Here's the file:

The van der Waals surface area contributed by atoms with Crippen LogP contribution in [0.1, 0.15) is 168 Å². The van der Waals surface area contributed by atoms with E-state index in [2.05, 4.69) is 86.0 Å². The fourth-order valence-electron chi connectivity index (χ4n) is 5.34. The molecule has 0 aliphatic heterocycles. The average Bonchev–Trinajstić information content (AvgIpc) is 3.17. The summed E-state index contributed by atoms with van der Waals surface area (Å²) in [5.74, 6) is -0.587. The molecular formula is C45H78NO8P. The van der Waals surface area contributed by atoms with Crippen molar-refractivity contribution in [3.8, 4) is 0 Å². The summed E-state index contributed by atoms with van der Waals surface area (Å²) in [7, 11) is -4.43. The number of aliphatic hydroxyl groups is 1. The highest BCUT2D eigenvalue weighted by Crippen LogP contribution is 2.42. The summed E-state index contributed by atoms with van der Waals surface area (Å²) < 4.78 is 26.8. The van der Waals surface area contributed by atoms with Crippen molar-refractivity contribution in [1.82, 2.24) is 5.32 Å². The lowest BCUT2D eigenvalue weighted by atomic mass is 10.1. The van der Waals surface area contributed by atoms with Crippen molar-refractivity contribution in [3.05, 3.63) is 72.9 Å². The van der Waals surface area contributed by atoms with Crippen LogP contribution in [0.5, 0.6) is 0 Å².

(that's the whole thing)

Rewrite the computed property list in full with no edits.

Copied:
The van der Waals surface area contributed by atoms with Crippen LogP contribution in [0.1, 0.15) is 168 Å². The van der Waals surface area contributed by atoms with E-state index in [2.05, 4.69) is 86.0 Å². The fourth-order valence-electron chi connectivity index (χ4n) is 5.34. The molecule has 0 aliphatic heterocycles. The average Bonchev–Trinajstić information content (AvgIpc) is 3.17. The summed E-state index contributed by atoms with van der Waals surface area (Å²) in [5.74, 6) is -0.587. The molecular formula is C45H78NO8P. The van der Waals surface area contributed by atoms with Crippen molar-refractivity contribution in [3.8, 4) is 0 Å². The summed E-state index contributed by atoms with van der Waals surface area (Å²) in [7, 11) is -4.43. The number of aliphatic hydroxyl groups is 1. The highest BCUT2D eigenvalue weighted by Crippen LogP contribution is 2.42. The summed E-state index contributed by atoms with van der Waals surface area (Å²) < 4.78 is 26.8. The van der Waals surface area contributed by atoms with Crippen molar-refractivity contribution in [1.82, 2.24) is 5.32 Å². The lowest BCUT2D eigenvalue weighted by atomic mass is 10.1. The van der Waals surface area contributed by atoms with Crippen molar-refractivity contribution in [3.05, 3.63) is 72.9 Å². The van der Waals surface area contributed by atoms with Crippen LogP contribution in [0.5, 0.6) is 0 Å².